Bonza will axe five routes servicing regional Australia due to low patronage months after launching, as the fledgling budget carrier laments a series of bird strikes for hampering its reliability.
There was also more encouraging news in an open letter to customers released on Thursday – demand for flights from the Sunshine Coast to Albury and Melbourne’s Avalon airport, as well as between Melbourne’s Tullamarine airport and Port Macquarie, has been so strong that Bonza will add an additional flight each week on these routes.
From 1 August Bonza’s network will be cut from 27 routes to 22, when services are discontinued from its Sunshine Coast base to Coffs Harbour, Port Macquarie and Tamworth.
The network adjustment means Bonza will no longer service Coffs Harbour – the flight to the Sunshine Coast is now the only service offered from that airport.
Bonza – which launched in January – will also cease flights between Cairns and Mackay, and Toowoomba and Whitsunday Coast. Frequencies will be reduced on other routes.
Customers booked on affected routes will be issued refunds or offered an alternate flight with Bonza “depending on their scenario”.
Carly Povey, Bonza’s chief commercial officer, noted that demand for some routes from the Sunshine Coast and from Melbourne’s Tullamarine airport had been so strong that the airline will consider further services in the future.
She said the Albury to Sunshine Coast route had been the airline’s “shining star”, with half of all flights in June 100% full.
Launching flights out of Sydney airport remains a goal of the airport, but Povey echoed the chief executives Tim Jordan’s comments that access to meaningful slots at the airport meant expansion was not yet tenable.
Povey told Guardian Australia the decision to consolidate its network had been made “potentially a bit earlier” than planned but a range of misfortunes had meant the airline needed to act to reduce flight cancellations.
“Statistically we’ve been very unlucky. We’ve had 10 bird strikes in nine weeks, and when that happens it can genuinely lead an aircraft to be grounded for three or four days, and that in turn slows down pilot training.”
The airline has also struggled with its relatively small fleet – it has taken delivery of four Boeing 737-Max 8 aircraft since its first flight at the end of January. Povey said Bonza was expecting its fifth plane “towards the end of the year at the earliest”.
Additional aircraft intended for the airline have been redirected elsewhere, in one instance to Poland due to the airline not being ready to pilot an extra plane.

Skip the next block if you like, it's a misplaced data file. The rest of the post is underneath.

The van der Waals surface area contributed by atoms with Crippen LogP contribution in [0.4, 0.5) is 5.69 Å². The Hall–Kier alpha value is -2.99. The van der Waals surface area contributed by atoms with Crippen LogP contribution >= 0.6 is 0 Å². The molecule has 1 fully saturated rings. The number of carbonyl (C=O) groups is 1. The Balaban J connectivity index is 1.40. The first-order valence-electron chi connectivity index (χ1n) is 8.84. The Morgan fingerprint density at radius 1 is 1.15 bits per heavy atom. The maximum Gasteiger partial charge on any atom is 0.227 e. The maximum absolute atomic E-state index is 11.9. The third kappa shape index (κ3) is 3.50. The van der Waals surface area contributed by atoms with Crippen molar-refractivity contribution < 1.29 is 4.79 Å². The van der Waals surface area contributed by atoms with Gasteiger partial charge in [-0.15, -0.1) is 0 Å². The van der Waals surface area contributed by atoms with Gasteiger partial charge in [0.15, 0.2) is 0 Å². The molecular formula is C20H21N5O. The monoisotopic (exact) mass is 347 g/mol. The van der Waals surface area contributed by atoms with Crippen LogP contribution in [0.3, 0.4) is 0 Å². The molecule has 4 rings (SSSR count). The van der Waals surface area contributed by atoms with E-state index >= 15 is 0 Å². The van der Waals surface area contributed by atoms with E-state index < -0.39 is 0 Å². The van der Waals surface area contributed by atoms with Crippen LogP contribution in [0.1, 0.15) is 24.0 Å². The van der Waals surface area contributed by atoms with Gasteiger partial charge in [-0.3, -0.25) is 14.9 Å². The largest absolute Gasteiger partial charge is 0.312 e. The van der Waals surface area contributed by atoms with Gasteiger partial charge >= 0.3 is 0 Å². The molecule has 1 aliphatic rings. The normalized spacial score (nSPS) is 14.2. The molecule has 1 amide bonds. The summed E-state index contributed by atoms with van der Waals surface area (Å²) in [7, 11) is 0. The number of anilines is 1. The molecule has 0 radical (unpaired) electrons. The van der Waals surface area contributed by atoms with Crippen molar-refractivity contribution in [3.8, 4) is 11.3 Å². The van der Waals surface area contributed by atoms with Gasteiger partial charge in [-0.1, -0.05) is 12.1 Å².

But delivery of another 737-Max 8 was redirected to the Canadian low-cost carrier Flair – another subsidiary of 777 Partners, the US private equity firm that funded Bonza’s establishment and is its largest single shareholder.
That followed four of Flair’s aircraft being repossessed this year due to missed payments and debts.
Last week 777 Partners said it looked forward to “vigorously defending” a lawsuit filed in Delaware in the US by its former principal Timothy O’Neil-Dunne.
While the legal action relates to his time with the group, it also includes claims that 777 Partners – which also invests in fintech, litigation and sports teams including Melbourne Victory – financially exploited its subsidiary airlines by overcharging for the planes it leases to them.
Canadian media reported Flair was repaying a loan to 777 Partners at 18% interest.
Regarding the allegations of lease overcharging, Povey told Guardian Australia: “Let me put it this way, it has been a significant journey to get where we are today. It was 15 months of investment and support to get Bonza off the ground.”
“We simply wouldn’t be here today if it weren’t for 777 Partners. We’ve been incredibly supported and it’s hard to break through in the Australian market given the duopoly, and they believe in what we do.”
777 Partners said “the allegations in the lawsuit are frivolous, and 777 Partners look forward to vigorously defending our case”.
“All leasing relationships have been struck at an arm’s length, fully commercial basis with respect to all terms and conditions. We vehemently deny any accusations stating we are seeking to disadvantage the airlines as it would simply be illogical and counter to our own interests. We remain steadfast in our support of the airlines we work with.”
In 2021 Bonza announced its plan to run low-cost, low-frequency flights between regional and holiday destinations that are not now serviced by existing carriers, but it was forced to wait until January to gain regulatory approval and begin operations.
Its executives cultivated a brand that had seen it dubbed the “bogan” airline, making headlines by offering budgie smugglers in its inflight shop and for shunning traditional travel outlets to only sell tickets through its smartphone app.
In June Bonza, together with Rex Airlines, led calls for the federal government to make it easier for airlines to introduce flights at Sydney airport and challenge Qantas and Virgin, by reforming the slot allocation legislation immediately, without waiting for the aviation white paper process slated for 2024.
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